Cortical information flow during flexible sensorimotor decisions

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Science  19 Jun 2015:
Vol. 348, Issue 6241, pp. 1352-1355
DOI: 10.1126/science.aab0551
  1. Fig. 1 Task, behavior, and neuronal information.

    (A) Monkeys categorized the motion, direction, or color of centrally presented, colored random dot stimuli. Before stimulus onset, a central cue indicated which feature to categorize. Monkeys indicated their choice with a leftward or rightward saccade and held central fixation throughout each trial until their response. Monkeys were free to respond any time up to 3 s past stimulus onset. (B) Stimuli systematically covered motion, direction, and color space between opposite motion directions (up and down) and opposite colors (redand green; lab space). All stimuli were 100% coherent, iso-speed, iso-luminant, and iso-saturated. (C) Two different cue shapes cued each task. (D) Responses were strongly modulated by motion and color for the motion and color task, respectively. (E) Time courses of neuronal information in spiking activity about five different task variables averaged across all units and brain regions. Information is measured as percent variance of spiking explained by the variable of interest, independent of all other variables (%EV). (F) Percentage of units per region significantly encoding each type of information (P < 0.05). Dashed lines indicate chance level. (G) Average information encoded for each region and type of information. (H) Schematic display of the recorded brain regions. lPFC, lateral prefrontal cortex. (I) Time course of average motion, color, and choice information analyzed separately for motion and color categorization tasks. Information is log-scaled to facilitate comparison between tasks. All error bars denote SEM.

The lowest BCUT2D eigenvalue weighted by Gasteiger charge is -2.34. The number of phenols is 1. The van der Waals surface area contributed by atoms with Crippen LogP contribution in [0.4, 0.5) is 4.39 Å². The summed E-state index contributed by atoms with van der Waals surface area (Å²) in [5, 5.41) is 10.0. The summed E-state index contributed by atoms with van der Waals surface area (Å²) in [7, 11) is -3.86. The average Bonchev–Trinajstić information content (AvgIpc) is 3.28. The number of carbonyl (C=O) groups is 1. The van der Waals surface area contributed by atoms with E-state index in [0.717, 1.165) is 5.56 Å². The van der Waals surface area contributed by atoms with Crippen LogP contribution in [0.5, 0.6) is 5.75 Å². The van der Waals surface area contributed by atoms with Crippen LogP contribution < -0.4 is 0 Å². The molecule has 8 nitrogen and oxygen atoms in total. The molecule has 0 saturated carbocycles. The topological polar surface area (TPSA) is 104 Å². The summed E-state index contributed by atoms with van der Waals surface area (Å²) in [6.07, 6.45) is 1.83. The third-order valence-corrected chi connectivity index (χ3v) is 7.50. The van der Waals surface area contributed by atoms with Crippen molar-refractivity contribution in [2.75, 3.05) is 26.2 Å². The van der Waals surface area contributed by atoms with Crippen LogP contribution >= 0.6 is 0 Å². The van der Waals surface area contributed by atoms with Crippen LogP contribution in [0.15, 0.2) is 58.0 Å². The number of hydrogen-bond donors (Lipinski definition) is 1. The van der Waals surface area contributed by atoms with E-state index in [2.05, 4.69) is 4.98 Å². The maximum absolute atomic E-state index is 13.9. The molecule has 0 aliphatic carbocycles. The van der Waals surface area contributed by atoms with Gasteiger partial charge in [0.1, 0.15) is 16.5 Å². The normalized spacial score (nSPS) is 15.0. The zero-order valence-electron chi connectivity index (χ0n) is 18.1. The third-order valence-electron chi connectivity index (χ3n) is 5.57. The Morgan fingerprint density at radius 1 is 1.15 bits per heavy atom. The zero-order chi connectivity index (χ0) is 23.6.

2. Fig. 2 Dynamics of cue and task information.

    (A) Each row displays for one brain region the average time course of neuronal information about cue identity. Left graphs display raw information (% EV, same scale for all regions). To support comparison across regions, right graphs display time courses normalized by maximum information for the interval of interest. The bottom right graph shows an overlay of all regions’ information time courses. Cue and stimulus onsets are at time = 0 s and time = 1 s, respectively. (B) Comparison of cue information latencies between regions. Latencies are quantified as the time to reach half maximum information. Black dots in the right graph indicate significant latency differences between regions. (C) Time courses of task information across regions. Same conventions as in (A). (D) Comparison of task information latencies between regions. Latencies were separately analyzed for the early transient peak around 100 ms and for the later sustained increase of task information after 200 ms. Early peak latencies were only estimated for regions that showed a significant effect (V4 and IT, P < 0.05). Same conventions as in (B). All error bars denote SEM.

  3. Fig. 3 Dynamics of motion and color information.

    Time courses and latencies of neuronal information about (A and B) motion direction and (C and D) color of the categorized stimulus. Stimulus onset is at time = 1 s. All other conventions as in Fig. 2.

  4. Fig. 4 Dynamics of choice information.

    Response-locked (A) time courses and (B) latencies of neuronal information about the animals’ choice. Responses are at time = 0 s. Latency was not estimated for IT because there was no significant increase of choice information in IT in the analyzed interval (linear regression, P > 0.05). All other conventions as in Figs. 2 and 3.